Shear Madness, Insane Fun

By Bob & Sandy Nesoff

Comedy is often the most difficult acting chore to do. You never know what mood the audience is in, but yet you have to play to it. Johnny Carson used to take the stage and either watch his audience laugh until they had tears in their eyes, or sit politely and watch him.

That’s never a problem at “Shear Madness,” playing at the New World Stages. Before the play actually opens, the characters are cavorting on stage, setting the scene and the audience is in full-throat laughter. If there was ever a more talented cast to take the stage, you’d be hard-pressed to find it.

This murder-mystery involves not only the cast, but drags the audience in as well, testing its knowledge of events that have taken place in an effort to determine who is the killer of a faded concert pianist, (who, by the way is neither seen nor heard except for music in the background) found dead in an apartment right above the barber shop.

Virtually from the get-go, the audience was in agony from the rapid fire jokes, innuendos and zany activities on the stage. No one is spared from Donald Trump to Anthony “Check me out” Weiner.

In a cast of six, it’s difficult to pick a standout. That being said, two of the actors stole the show. Jordan Ahnquist, Tony the barber/hairdresser, is an absolute hoot. His facial expressions, comments, body language, absolutely tore the audience apart. His ability to stand on the side and kill the audience with a simple rolling of his eyes, or the twist of his body was incredible.

“I started with the show three years ago in Boston,” Jordan commented to NYLM. “It gives everyone a chance to be silly and believe in a heightened reality. Everyone finds something to do. Grandparents and kids join in to try and solve the crime. You can’t ‘phone anything in.’ Much of the material changes regularly with current events. Today’s show could be different that the one you rehearsed the other day and there’s room for improv. Working with this cast and the audience, you always leave in a better mood than you came in with.”

The second is, without doubt, Patrick Noonan, Detective Lieutenant Nick O’Brien, who carries much of the show on his shoulders, is a macho man who falls prey to the foibles of Tony and Barbara, the hairdresser with the buxom, padded (we think) bra that seems to enter the room before she does.

Ad-libbing takes a toll on both the actors and audience. At one point while Nick is questioning Tony, the barber sidles up to him, nose-to-nose and plants a kiss on his lips, then dances away.

Nick (Noonan) almost lost it at that point and the audience couldn’t control itself. Nick and Tony stumbled for a minute or two as they attempted to comport themselves, while the audience roared. Nick stood on a staircase, biting his lip in a vain effort to control himself.

Noonan, who plays a straight man to Tony’s frenetic barber, has been with the show on and off since 1998.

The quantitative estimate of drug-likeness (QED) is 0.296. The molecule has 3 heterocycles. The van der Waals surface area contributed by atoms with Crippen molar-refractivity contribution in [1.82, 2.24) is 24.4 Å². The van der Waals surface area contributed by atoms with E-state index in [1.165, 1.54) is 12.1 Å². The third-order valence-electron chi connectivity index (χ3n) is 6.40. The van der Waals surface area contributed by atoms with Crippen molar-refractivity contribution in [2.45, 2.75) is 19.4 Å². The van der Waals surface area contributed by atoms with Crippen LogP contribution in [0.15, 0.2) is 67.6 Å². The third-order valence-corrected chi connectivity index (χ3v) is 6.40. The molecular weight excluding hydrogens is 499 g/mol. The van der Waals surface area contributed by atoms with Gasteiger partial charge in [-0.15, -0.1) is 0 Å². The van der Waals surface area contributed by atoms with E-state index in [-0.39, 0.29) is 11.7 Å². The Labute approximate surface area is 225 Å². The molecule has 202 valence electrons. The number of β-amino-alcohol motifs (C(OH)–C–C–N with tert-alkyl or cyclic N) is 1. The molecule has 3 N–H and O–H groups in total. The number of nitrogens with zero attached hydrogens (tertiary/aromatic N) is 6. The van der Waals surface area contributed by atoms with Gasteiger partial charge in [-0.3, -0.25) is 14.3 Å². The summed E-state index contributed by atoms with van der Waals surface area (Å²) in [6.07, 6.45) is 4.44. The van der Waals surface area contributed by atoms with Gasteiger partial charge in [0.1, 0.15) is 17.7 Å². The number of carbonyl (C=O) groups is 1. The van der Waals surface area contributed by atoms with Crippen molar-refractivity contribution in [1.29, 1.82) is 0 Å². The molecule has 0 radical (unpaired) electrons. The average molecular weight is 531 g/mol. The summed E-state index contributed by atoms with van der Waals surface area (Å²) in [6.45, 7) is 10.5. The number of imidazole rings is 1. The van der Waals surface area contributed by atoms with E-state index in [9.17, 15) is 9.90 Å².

“It’s a nice job for actors to come and go,” he says. “It’s a fun episode to be on with ‘family’ and takes away the worry of an unemployment check. The lights come on at night and the audience participates as a seventh character in the show. We never know from one night to the next who the killer will be. I’ve wanted to switch roles, but the producers said they needed me as Nick.”

Let’s not forget the rest of the cast. Barbara (Jennifer Ellis), the perfect gum-chewing Brooklynite, never had the opportunity to sing. But she didn’t have to. Her voice has won high praise from critics around the country for roles such as Eliza in My Fair Lady. Her versatility is that of the consummate pro.

If she never worked as a hairdresser, you’d never know it. Her walk and body language was perfect and would have raised the temperature of any teenage boy in any Brooklyn high school.

The rest of the cast, and this is not meant to overlook anyone, was stellar as well. Adam Gerber (Mike) the detective accompanying Nick; Jeremy Kushner (Eddie) as the perfectly bearded potential killer and paramour of Barbara; Lynn Wintersteller (Mrs. Schubert) the uppity Upper East Side matron, who may or may not be having an affair…with somebody?...were all priceless.

The amazing thing about Shear Madness is the fact that the actors are able to slip in and out of their roles. The producers work with them and if a promising role in another production comes up, they are given leave to take the job and return when another opening comes up.

The show has had a more than 30-year run in Boston, 23-years at the Kennedy Center in Washington and throughout the United States.

It began in the summer of 1976 in Lake George when Bruce Jordan and Marilyn Abrams were working on a production for a playhouse there. They discovered that they both had the same warped sense of humor. They began to develop the concept for Shear Madness and the show took off and became one of the longest running shows in the country. It might be second to London’s “The Mousetrap.”

The show caters to couples, groups, wedding parties, divorce parties and anyone who is looking for an evening of laughter and “Shear Madness.” The show is at the New World Stages, 340 West 50th Street (between 8th and 9th Avenues.)

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